"I'm proud to say that many of our pupils are achieving a National Certificate Module 1 in Hebrew by the end of Primary 7," Mrs Wolfson says. "Many of the children also belong to Jewish youth groups or have strong family links, and go to Israel for the summer, which improves their command of the language greatly."
Hebrew study continues alongside French, which children begin to learn in P6 as part of the national scheme for modern languages in the primary school. She says that the visiting teacher of French was "absolutely thrilled" with the standard of French in the school.
Not all members of staff at Calderwood Lodge are Jewish. Depute head Maureen Blacklaw, for example, says that she did not seek out Calderwood for any particular reason: "I really liked the school when I visited it and was delighted to have been offered the post. I just feel I've been embraced by the faith."
P23 teacher Dinah Tennent followed in her mother's footsteps in becoming a teacher at the school. "As a non-Jewish person," she says, "I've learned so much about my own religion through learning about Judaism. I can now really see where Christ comes from. I greatly admire the absolute commitment the children in the school have to their faith."
Nor are all the pupils Jewish. Approximately 10 per cent come from other faiths including Catholic, Protestant and Muslim. "I don't like quoting numbers like this, because the non-Jewish children are just part of the whole school community," Mrs Wolfson says.
"They all come on board with the school's own Jewish-based programme of religious and moral teaching. Parents of other faiths are often looking for a school that appreciates the value of religion and they find this quite a caring school,"she says. "After all, a lot of Jewish values are shared with Islam and Christianity. We're all decent people who can look beyond the simple differences in ways of worship."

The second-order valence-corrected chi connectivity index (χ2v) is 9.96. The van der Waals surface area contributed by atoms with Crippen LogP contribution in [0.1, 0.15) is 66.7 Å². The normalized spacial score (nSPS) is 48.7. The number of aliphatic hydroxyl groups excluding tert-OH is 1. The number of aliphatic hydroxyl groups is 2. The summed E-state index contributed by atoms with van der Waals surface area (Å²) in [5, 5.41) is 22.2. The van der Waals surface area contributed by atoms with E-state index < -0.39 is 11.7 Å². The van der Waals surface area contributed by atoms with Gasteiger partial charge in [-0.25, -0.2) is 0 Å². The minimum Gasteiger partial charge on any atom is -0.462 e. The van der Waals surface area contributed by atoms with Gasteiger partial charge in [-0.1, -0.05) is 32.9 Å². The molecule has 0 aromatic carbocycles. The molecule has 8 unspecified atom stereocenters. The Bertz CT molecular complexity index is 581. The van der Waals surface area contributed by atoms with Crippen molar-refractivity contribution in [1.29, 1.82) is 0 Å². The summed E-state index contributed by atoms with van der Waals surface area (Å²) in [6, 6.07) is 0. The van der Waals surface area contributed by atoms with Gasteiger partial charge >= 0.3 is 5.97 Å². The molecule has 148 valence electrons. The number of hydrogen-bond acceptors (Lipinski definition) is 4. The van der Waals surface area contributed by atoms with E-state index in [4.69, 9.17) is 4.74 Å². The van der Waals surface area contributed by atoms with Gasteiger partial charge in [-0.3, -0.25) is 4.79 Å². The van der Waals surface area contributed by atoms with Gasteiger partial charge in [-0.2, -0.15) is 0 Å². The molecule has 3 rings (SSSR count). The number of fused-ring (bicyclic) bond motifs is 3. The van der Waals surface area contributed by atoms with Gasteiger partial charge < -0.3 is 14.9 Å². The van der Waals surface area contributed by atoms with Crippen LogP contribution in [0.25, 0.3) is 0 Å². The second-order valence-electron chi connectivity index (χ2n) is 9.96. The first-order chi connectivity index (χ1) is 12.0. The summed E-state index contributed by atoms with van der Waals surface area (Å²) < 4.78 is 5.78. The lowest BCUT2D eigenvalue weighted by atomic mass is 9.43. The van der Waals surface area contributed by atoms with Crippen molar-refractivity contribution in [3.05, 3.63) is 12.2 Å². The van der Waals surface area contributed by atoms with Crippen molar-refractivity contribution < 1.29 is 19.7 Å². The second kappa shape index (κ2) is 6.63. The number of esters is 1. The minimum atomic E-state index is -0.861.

The children who come to Calderwood are drawn from the 6,500-strong Jewish community in greater Glasgow. How much the children's experience of being at a Jewish school influences their observance of the faith in later life varies, Mrs Wolfson says.
"We can do so much in school, but it really depends on lifestyle in the home. In families where there is perhaps not such a strong religious ethos (possibly where one parent is not Jewish), I think the school offers the children an equilibrium. On leaving Calderwood, there are inevitably some children who are leaving behind a lot of Jewish observance."
The school year is the standard August to June, but holidays are at different times. Mrs Wolfson explains: "We have so many festivals to get through!". These events are prepared for and celebrated in different ways.